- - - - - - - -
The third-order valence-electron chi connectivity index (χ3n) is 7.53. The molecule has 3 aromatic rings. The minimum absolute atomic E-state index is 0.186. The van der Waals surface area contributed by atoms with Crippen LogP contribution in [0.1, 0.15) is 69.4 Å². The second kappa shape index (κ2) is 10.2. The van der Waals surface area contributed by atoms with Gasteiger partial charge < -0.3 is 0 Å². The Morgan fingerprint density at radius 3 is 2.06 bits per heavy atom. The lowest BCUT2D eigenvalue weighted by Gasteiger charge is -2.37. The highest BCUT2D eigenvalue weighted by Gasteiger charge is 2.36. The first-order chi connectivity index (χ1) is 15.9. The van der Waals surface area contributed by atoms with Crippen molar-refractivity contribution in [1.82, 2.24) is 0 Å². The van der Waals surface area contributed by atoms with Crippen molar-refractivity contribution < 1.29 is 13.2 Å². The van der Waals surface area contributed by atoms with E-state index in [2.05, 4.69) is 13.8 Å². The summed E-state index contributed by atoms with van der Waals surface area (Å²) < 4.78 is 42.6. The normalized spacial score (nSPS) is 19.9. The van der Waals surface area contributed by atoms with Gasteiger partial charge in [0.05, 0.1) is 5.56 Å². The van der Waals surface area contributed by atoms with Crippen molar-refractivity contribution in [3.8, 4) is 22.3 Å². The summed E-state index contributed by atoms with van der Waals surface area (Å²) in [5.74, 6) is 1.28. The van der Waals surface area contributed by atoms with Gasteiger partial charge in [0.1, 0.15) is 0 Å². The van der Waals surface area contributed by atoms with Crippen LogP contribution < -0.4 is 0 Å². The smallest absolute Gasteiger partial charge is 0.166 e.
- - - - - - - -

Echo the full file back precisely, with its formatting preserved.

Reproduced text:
The third-order valence-electron chi connectivity index (χ3n) is 7.53. The molecule has 3 aromatic rings. The minimum absolute atomic E-state index is 0.186. The van der Waals surface area contributed by atoms with Crippen LogP contribution in [0.1, 0.15) is 69.4 Å². The second kappa shape index (κ2) is 10.2. The van der Waals surface area contributed by atoms with Gasteiger partial charge < -0.3 is 0 Å². The Morgan fingerprint density at radius 3 is 2.06 bits per heavy atom. The lowest BCUT2D eigenvalue weighted by Gasteiger charge is -2.37. The highest BCUT2D eigenvalue weighted by Gasteiger charge is 2.36. The first-order chi connectivity index (χ1) is 15.9. The van der Waals surface area contributed by atoms with Crippen molar-refractivity contribution in [1.82, 2.24) is 0 Å². The van der Waals surface area contributed by atoms with Crippen molar-refractivity contribution < 1.29 is 13.2 Å². The van der Waals surface area contributed by atoms with E-state index in [2.05, 4.69) is 13.8 Å². The summed E-state index contributed by atoms with van der Waals surface area (Å²) < 4.78 is 42.6. The normalized spacial score (nSPS) is 19.9. The van der Waals surface area contributed by atoms with Gasteiger partial charge in [0.05, 0.1) is 5.56 Å². The van der Waals surface area contributed by atoms with Crippen molar-refractivity contribution in [3.8, 4) is 22.3 Å². The summed E-state index contributed by atoms with van der Waals surface area (Å²) in [5.74, 6) is 1.28. The van der Waals surface area contributed by atoms with Gasteiger partial charge in [0.1, 0.15) is 0 Å². The van der Waals surface area contributed by atoms with Crippen LogP contribution < -0.4 is 0 Å². The smallest absolute Gasteiger partial charge is 0.166 e.